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Latest health and behavior news and advice from the veterinarians at Tufts University.

Expert Advice October 2017 Issue

Dear Doctor: October 2017

Kissy, kissy.

Bailey

Bailey is crazy about his “Dad” — and vice versa.

QOur small cockapoo Bailey always sleeps on the bed with us. And he always ends up on my pillow, curled around my head with breaths from his little nose going right into my ear. Curiously, in the middle of the night, I almost always wake to find him furiously licking my face, especially my eye sockets and scalp. Once he did it so long and hard that he scratched my cornea. If I have a nick from shaving, he will literally lick it until the scab is gone. These episodes can last as long as 30 minutes. Is he grooming me as his master and trying to please me? Whatever the reason, it’s so cute that I never cut him off. It’s good to be loved. He’s a great dog and tends to my every emotional need. I should note that he doesn’t ever do this to my wife. What’s going on here?

Sam Altman
Boston, Massachusetts

Dear Mr. Altman,

A: There are different schools of thought on licking. Some animal behaviorists believe it’s not really a kiss from a dog but a deferential, attention-seeking behavior that’s left over from a pup licking his mother’s lips to get her to regurgitate food. We once had a Rottweiler puppy who was brought to the Tufts Animal Behavior Clinic to treat some behavior issues, and he put his two front paws on the treating veterinarian’s desk and slobbered him up and down with his sandpapery tongue. The dog may have been nervous about being in a new place and wanted to show that he meant no harm. (A deferential dog will lick the chin of a more dominant one.)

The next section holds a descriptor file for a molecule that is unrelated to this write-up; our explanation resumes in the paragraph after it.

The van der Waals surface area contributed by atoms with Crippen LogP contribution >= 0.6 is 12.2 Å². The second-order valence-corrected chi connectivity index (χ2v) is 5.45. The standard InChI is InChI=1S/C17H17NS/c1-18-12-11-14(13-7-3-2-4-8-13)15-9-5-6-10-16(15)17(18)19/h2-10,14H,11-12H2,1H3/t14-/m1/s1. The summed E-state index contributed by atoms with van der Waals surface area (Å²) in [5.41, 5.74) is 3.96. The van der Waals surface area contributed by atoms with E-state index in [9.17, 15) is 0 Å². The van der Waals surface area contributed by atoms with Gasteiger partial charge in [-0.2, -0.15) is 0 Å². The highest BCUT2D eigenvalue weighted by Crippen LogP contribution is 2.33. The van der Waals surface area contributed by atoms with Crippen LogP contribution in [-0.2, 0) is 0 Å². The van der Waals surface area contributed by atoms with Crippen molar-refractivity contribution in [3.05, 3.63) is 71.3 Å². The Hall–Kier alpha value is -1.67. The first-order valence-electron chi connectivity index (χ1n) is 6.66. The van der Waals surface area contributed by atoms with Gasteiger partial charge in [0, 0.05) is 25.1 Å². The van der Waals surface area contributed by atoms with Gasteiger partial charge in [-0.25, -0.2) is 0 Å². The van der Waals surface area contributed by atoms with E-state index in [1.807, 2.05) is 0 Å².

Others say licking is in fact a sign of affection, which is interesting because dogs don’t lick each other to express love. So how would a dog learn to lick to express his affection for a person in his life?

Most likely, because he gets good feedback for it, says the head of our Animal Behavior Clinic, Stephanie Borns-Weil, DVM. That is, it’s a learned behavior, one taught to him by you. If Bailey starting out licking you at one point or another and you reacted in a delighted way, perhaps by speaking lovingly to him or giggling or by petting him soothingly in turn (we assume you didn’t lick back!), he became conditioned to lick you when he felt like having some nice “we” time. What better time than in the middle of the night, when he might wake up feeling a little lonely and wanting attention? After all, you say the behavior is so cute that you never cut him off. Perhaps he tends to zero in on your eye sockets and scalp (and shaving nicks) because they emit secretions whose odors or textures he finds particularly interesting.

As for your dog’s not licking your wife, if she doesn’t like your pet’s wet tongue in her eyes or elsewhere on her body, it could explain why he doesn’t lick her for affection. She may have conditioned him not to with an entirely different response.

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